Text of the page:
Continue Reading American Rescue Plan Extends Tax Credits for COVID-Related Leave

On Saturday, President Biden signed into law the COVID-19 Bankruptcy Relief Extension Act of 2021. This act extends the $7.5 million debt limitation under the Small Business Reorganization Act of 2019 (SBRA) for another year, until March 27, 2022.
Last year, Congress passed the Coronavirus Aid, Relief, and Economic Security Act (CARES Act) to provide emergency assistance for individuals and businesses affected by the COVID-19 pandemic. The CARES Act temporarily increased the debt limitation under the SBRA from $2,725,625
Continue Reading $7.5 Million Debt Limitation for Small Business Debtors Extended

Under the Coronavirus Response and Relief Supplemental Appropriations Act of 2021 and the American Rescue Plan Act of 2021, the Federal Emergency Management Agency (FEMA) will provide financial assistance for COVID-19-related funeral expenses incurred after January 20, 2020.
FEMA estimates that qualifying families can expect reimbursements of $3,000 to $7,000 out of the program’s total budget of $2 billion.
To be eligible for funeral assistance, you must meet the following conditions:

  • The death must have occurred in the United


Continue Reading FEMA Launches COVID-19 Funeral Assistance Program

Recently, Associated Builders and Contractors of Wisconsin (ABC of Wisconsin) featured Attorney Joseph Gumina’s article entitled “Encouraging Rather Than Mandating COVID-19 Vaccinations May Be An Employer’s Best Option”. In this article, Attorney Gumina discusses some of the challenges employers may face with a mandatory COVID-19 vaccination policy and suggests alternative options for employers to consider. Attorney Gumina plans to provide updates to this ongoing issue in the upcoming workforce focused magazine—Wisconsin Merit Shop Contractor.
Attorney Gumina’s article is
Continue Reading Attorney Gumina’s Article on Employer Covid-19 Vaccination Policies was Featured by ABC of Wisconsin

Attorneys Marguerite Hammes and Grant Killoran authored an article in the February, 2021 edition of the Wisconsin Lawyer magazine, entitled “COVID-19 Vaccination: Legal Landscape & Challenges.” Their article analyzes the authority of Wisconsin public health officials regarding mass vaccination for COVID-19 and the circumstances under which individuals can object to vaccination requirements.
Read the full article here.
Continue Reading Attorneys Marguerite Hammes and Grant Killoran Published in the Wisconsin Lawyer

In our series discussing the new workplace initiatives under the Biden Administration, we will first look at the Biden Administration’s efforts on protecting worker health and safety.
Simply, under the Biden Administration, employers should expect to see a more robust Occupational Safety and Health Administration (OSHA), meaning ramped-up OSHA enforcement efforts, including more workplace inspections, more whistleblower protection, and the likely issuance of an emergency temporary standard to address the hazards of COVID-19 in the workplace. In light of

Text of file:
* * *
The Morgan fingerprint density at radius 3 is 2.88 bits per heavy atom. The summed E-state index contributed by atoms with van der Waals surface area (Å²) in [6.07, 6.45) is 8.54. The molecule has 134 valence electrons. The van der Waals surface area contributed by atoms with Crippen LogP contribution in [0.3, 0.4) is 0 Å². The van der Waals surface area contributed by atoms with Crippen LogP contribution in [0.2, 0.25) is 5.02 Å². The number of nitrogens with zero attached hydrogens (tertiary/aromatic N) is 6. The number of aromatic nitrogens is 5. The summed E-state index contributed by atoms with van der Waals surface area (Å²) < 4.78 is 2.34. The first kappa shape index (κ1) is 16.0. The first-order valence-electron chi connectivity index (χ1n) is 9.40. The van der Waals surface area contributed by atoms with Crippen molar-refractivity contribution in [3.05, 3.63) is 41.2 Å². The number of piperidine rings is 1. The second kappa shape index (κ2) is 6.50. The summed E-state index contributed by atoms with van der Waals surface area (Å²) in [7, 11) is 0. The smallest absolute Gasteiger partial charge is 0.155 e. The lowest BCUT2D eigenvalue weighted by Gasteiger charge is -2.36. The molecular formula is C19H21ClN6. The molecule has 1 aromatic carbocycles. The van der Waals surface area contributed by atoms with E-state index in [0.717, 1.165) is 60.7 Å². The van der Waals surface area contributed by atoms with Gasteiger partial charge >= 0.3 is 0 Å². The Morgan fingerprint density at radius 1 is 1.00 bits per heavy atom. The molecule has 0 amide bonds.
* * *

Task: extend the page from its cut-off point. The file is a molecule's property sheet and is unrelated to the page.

Continue Reading Employment LawScene Alert: Workplace Safety is a Top Priority for the Biden Administration

A little less than a month ago, the IRS reversed its original  position, and stated that businesses can deduct expenses paid for with the proceeds of a forgiven Paycheck Protection Program (PPP) loan, as further detailed here.  However, in guidance issued on Friday, the Wisconsin Department of Revenue clarified that expenses that are paid with the forgivable PPP funds (in the first round) are not deductible for Wisconsin income/franchise tax purposes and must be added back to Wisconsin
Continue Reading Wisconsin Department of Revenue Says Expenses Paid with First Round Forgiven PPP Loans are Not Deductible

Attorney Britany Morrison authored an article entitled “Telecommuting: Tax Implications for Employers & Employees,” which appeared in the State Bar of Wisconsin’s newsletter, InsideTrack.
In the article,  Morrison addresses a few important tax considerations for employers and employees working remotely. You can read the full article here.
For more information on this topic, contact Britany Morrison at 414-276-5000 or Britany.Morrison@wilaw.com.
Continue Reading Britany Morrison Published in State Bar’s InsideTrack

Businesses can now deduct expenses paid for with the proceeds of a forgiven Paycheck Protection Program (PPP) loan. The IRS, in Revenue Ruling 2021-2 issued today, reversed its original position that prohibited businesses with PPP loans from “double-dipping” by paying expenses with a forgivable loan, then writing off those expenses. Congress, in the latest COVID-19 relief bill, as we explained further here, explicitly stated that such expenses were deductible, forcing the IRS to reverse course.

This ruling is
Continue Reading IRS Says Expenses Paid with Forgiven PPP Loans are Deductible